We had spent nearly 20 minutes with the whale when it started to head further out to sea, so we continued on our way to Gansbaai harbour. Passing Danger Point we were almost at the end of the trip, not expecting to need to take anymore pictures I put my camera away. No sooner than I had done so, a Mola Mola aka Sunfish, was spotted close to the boat. The sunfish hung around the boat for a few minutes before we had to leave or we’d be late to the harbour. With only a few hundred metres from the harbour entrance I was sure we wouldn’t have more late arrivals… But I was wrong. To everyone’s surprise a Southern Right whale was spotted just outside the entrance. Unfortunately, we couldn’t stop to watch it so we only caught a few glimpses.

Nonetheless is was the perfect way to end a very enjoyable trip.

Written by MDA Intern Duncan

2: On our way out of Gansbaai Harbour, we started our trip by passing by a Southern Right Whale and some Humpback Whales which gave us some good views as we went around Danger Point. We also briefly passed a couple of African Penguins which, at only 60cm tall, are not easy spot swimming in the waves. Once around the headland we saw plenty of Shy Albatross, a beautiful bird that has a wingspan of up to 2.5m which is uses to glide for hours across the ocean. Albatross almost never need to flap due to their huge wingspan and use a technique called “dynamic soaring” which utilises the updrafts created by waves to lift the bird higher into the air.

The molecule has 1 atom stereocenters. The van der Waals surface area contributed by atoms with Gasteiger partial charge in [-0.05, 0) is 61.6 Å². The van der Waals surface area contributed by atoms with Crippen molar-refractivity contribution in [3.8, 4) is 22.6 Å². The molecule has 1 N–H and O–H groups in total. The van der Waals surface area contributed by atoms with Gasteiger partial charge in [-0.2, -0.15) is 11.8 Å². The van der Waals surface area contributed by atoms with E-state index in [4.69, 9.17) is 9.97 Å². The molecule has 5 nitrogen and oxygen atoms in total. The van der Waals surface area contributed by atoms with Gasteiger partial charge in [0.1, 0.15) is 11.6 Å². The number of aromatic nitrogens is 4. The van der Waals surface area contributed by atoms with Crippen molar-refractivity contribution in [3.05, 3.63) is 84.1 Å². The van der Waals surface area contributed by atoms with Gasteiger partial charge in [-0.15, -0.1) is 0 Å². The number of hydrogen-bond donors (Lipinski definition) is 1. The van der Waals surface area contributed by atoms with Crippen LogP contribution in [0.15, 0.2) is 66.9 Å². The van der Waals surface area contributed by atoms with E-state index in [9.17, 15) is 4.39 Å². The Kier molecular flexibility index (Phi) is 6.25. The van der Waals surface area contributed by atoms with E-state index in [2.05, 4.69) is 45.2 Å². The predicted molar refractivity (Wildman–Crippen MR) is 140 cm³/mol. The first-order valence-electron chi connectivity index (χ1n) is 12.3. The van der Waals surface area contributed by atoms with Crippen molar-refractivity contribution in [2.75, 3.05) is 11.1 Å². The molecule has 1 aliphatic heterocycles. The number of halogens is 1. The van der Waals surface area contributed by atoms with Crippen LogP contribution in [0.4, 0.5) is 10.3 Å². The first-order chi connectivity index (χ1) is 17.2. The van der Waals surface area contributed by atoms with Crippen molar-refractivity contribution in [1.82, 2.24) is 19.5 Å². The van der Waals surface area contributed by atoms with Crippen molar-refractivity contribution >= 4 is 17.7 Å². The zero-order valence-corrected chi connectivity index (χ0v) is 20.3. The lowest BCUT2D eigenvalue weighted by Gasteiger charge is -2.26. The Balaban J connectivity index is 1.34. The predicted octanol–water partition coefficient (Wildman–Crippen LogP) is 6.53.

We were then lucky enough to find a couple more Humpback whales which greeted us with some fabulous breaches!!! This pair were very active, even when they stopped breaching, showing us lots of flukes (a very iconic view of the Humpback Whale tail). A Humpbacks tail is as unique as our fingerprints and photos of the underside of the tail can be used to identify individuals that return to the area.

After spending time watching these graceful animals and the many albatross which flew around us, it was time to visit Geyser Rock, our Cape Fur Seal Colony. At around 3 hectares, this is not a large area for 60,000 seals to live and as a result the seals are always climbing over one another which is amusing to watch. The piece of wood that the seals like to lie on is actually the keel of a shipwreck (not a sun-bed as the seals believe!) called The Prince Port. This was wrecked on the island in March 1885.